Packers Shareholder Denied Time to Address Anthem Protests at Meeting, Invites Trump

Packers Shareholder

A Green Bay Packers shareholder who was denied a speaking slot at the club’s annual shareholder meeting where he intended to address the anthem protest issue, has invited President Donald Trump to attend the meeting.

Shareholder Steven Tiefenthaler asked the team to be allowed three minutes to speak about his opposition to the NFL’s player protests during the playing of the national anthem, but the team refused to allow him the time to speak.

“I just want to explain to the Packers what the flag means to me and how deeply the protests hurt the veterans I’ve spoken too,” Tiefenthaler said according to the Green Bay Press Gazette.

The Green Bay Packers are a public corporation and hold an annual shareholder business meeting. However, Packers President & CEO Mark Murphy reportedly told Tiefenthaler that his topic does not fit within the meeting’s format, as there is no open mic period for shareholders to speak.

“We had a pleasant conversation with Mr. Tiefenthaler and appreciate his support of the Packers, but this is a business meeting on behalf of more than 360,000 shareholders, with several thousand present, and can’t be an open forum,” Packers COO Ed Policy told the media. “We’ve had other shareholders ask to address the annual meeting on a variety of topics over the years, but we routinely have denied those requests.”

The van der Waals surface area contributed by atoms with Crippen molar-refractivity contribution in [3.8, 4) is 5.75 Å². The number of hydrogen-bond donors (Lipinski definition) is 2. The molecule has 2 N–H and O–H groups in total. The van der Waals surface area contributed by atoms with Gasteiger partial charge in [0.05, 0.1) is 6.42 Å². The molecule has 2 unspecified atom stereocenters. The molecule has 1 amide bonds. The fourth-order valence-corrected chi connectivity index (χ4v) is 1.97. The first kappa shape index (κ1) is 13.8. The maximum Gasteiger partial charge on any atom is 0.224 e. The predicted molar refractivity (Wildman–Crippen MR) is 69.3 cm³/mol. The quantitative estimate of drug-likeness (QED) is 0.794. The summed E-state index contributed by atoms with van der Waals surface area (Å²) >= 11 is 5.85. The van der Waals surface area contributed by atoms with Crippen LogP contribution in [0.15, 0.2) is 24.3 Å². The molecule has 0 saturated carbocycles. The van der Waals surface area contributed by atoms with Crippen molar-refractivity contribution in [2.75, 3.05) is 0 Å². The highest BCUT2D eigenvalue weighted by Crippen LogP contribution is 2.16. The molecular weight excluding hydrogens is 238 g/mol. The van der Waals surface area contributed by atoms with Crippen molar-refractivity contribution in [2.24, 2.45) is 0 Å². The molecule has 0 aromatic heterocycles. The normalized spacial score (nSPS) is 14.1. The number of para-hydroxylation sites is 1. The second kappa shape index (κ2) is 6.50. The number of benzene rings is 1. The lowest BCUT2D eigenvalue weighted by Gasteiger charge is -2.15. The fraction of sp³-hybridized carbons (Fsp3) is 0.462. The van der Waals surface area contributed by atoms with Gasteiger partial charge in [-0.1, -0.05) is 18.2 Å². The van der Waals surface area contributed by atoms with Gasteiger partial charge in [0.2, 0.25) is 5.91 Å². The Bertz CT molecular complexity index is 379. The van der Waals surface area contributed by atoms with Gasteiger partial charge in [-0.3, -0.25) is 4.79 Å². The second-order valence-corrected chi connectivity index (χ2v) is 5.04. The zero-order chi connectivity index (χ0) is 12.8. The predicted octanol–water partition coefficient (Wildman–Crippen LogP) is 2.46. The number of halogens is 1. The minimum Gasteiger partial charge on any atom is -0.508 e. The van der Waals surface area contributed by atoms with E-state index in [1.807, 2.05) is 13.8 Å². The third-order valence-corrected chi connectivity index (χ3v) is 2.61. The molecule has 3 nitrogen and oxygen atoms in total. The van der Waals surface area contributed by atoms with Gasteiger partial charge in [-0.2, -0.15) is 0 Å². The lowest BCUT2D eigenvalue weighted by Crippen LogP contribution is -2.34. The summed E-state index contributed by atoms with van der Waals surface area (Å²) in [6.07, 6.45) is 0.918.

After being denied the time to espouse his patriotic position, Tiefenthaler, who currently lives in San Antonio, Texas, sent a letter to President Trump offering the president a pair of his tickets to the meeting.

“I don’t want to get political,” Tiefenthaler told the Gazette. “That letter to Trump obviously had some political connotations, but I don’t want to get confrontational. I wanted to appeal to Packers fans and shareholders.”

Tiefenthaler credited the president with stirring the anthem debate, though, says that he thinks the whole issue may have faded away if Trump had ignored it. But the U.S. Air Force veteran also feels that the NFL’s latest attempt to address the protests will not work.

“I think it’s putting a band-aid on a greater wound. I don’t think it’s going to go away,” he insisted. “It’s got to be talked out. People have to respect other folks that talk about social injustice, but disrespecting the flag is just, just not the way to do it.

“I know there are social injustices in this country and they have to be addressed,” he concluded. “I know players hearts are in the right place, but goodness there are other ways to do it.”

The Packer’s annual shareholders meeting is scheduled to be held at Lambeau Field at 7 PM on July 18. Beer sales will be held between 8 and 9:30 PM.

The president’s office has not yet responded to the man’s offer.

Follow Warner Todd Huston on Twitter @warnerthuston.


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